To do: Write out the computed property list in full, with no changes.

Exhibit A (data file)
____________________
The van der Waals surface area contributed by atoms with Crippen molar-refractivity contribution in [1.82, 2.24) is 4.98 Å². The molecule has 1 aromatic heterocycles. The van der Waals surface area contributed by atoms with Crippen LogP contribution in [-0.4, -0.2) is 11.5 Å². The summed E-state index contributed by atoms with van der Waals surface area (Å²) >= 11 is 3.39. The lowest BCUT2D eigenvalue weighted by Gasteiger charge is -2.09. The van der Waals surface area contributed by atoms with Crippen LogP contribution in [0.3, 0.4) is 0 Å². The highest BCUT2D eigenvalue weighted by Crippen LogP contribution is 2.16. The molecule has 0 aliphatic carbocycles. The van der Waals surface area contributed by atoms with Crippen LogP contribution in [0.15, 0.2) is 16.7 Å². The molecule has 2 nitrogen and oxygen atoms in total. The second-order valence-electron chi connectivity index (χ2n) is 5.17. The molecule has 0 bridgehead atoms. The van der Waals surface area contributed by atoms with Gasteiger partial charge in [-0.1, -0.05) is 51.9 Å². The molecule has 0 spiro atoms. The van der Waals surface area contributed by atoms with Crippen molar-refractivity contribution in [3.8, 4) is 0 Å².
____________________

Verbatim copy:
The van der Waals surface area contributed by atoms with Crippen molar-refractivity contribution in [1.82, 2.24) is 4.98 Å². The molecule has 1 aromatic heterocycles. The van der Waals surface area contributed by atoms with Crippen LogP contribution in [-0.4, -0.2) is 11.5 Å². The summed E-state index contributed by atoms with van der Waals surface area (Å²) >= 11 is 3.39. The lowest BCUT2D eigenvalue weighted by Gasteiger charge is -2.09. The van der Waals surface area contributed by atoms with Crippen LogP contribution in [0.3, 0.4) is 0 Å². The highest BCUT2D eigenvalue weighted by Crippen LogP contribution is 2.16. The molecule has 0 aliphatic carbocycles. The van der Waals surface area contributed by atoms with Crippen LogP contribution in [0.15, 0.2) is 16.7 Å². The molecule has 2 nitrogen and oxygen atoms in total. The second-order valence-electron chi connectivity index (χ2n) is 5.17. The molecule has 0 bridgehead atoms. The van der Waals surface area contributed by atoms with Gasteiger partial charge in [-0.1, -0.05) is 51.9 Å². The molecule has 0 spiro atoms. The van der Waals surface area contributed by atoms with Crippen molar-refractivity contribution in [3.8, 4) is 0 Å².